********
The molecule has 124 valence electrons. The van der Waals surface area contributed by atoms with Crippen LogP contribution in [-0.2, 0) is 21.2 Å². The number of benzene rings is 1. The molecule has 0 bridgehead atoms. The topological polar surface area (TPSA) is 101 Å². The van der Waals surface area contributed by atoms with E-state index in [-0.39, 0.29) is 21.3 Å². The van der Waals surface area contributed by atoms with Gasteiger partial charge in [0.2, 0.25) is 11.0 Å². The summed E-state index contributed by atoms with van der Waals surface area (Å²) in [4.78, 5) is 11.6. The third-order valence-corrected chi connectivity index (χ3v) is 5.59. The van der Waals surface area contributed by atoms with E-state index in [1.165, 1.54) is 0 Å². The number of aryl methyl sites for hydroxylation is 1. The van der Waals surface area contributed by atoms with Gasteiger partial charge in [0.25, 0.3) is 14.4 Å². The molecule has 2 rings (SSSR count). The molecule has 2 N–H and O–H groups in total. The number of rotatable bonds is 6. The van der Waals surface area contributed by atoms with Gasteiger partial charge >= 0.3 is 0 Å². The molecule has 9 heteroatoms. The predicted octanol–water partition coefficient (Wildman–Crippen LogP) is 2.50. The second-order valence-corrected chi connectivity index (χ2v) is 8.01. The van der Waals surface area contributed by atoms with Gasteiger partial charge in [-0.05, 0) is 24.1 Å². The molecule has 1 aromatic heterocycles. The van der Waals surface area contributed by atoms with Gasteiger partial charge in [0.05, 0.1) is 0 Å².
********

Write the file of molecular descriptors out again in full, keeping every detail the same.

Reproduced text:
The molecule has 124 valence electrons. The van der Waals surface area contributed by atoms with Crippen LogP contribution in [-0.2, 0) is 21.2 Å². The number of benzene rings is 1. The molecule has 0 bridgehead atoms. The topological polar surface area (TPSA) is 101 Å². The van der Waals surface area contributed by atoms with E-state index in [-0.39, 0.29) is 21.3 Å². The van der Waals surface area contributed by atoms with Gasteiger partial charge in [0.2, 0.25) is 11.0 Å². The summed E-state index contributed by atoms with van der Waals surface area (Å²) in [4.78, 5) is 11.6. The third-order valence-corrected chi connectivity index (χ3v) is 5.59. The van der Waals surface area contributed by atoms with E-state index in [1.165, 1.54) is 0 Å². The number of aryl methyl sites for hydroxylation is 1. The van der Waals surface area contributed by atoms with Gasteiger partial charge in [0.25, 0.3) is 14.4 Å². The molecule has 2 rings (SSSR count). The molecule has 2 N–H and O–H groups in total. The number of rotatable bonds is 6. The van der Waals surface area contributed by atoms with Gasteiger partial charge >= 0.3 is 0 Å². The molecule has 9 heteroatoms. The predicted octanol–water partition coefficient (Wildman–Crippen LogP) is 2.50. The second-order valence-corrected chi connectivity index (χ2v) is 8.01. The van der Waals surface area contributed by atoms with Gasteiger partial charge in [-0.05, 0) is 24.1 Å². The molecule has 1 aromatic heterocycles. The van der Waals surface area contributed by atoms with Gasteiger partial charge in [0.05, 0.1) is 0 Å².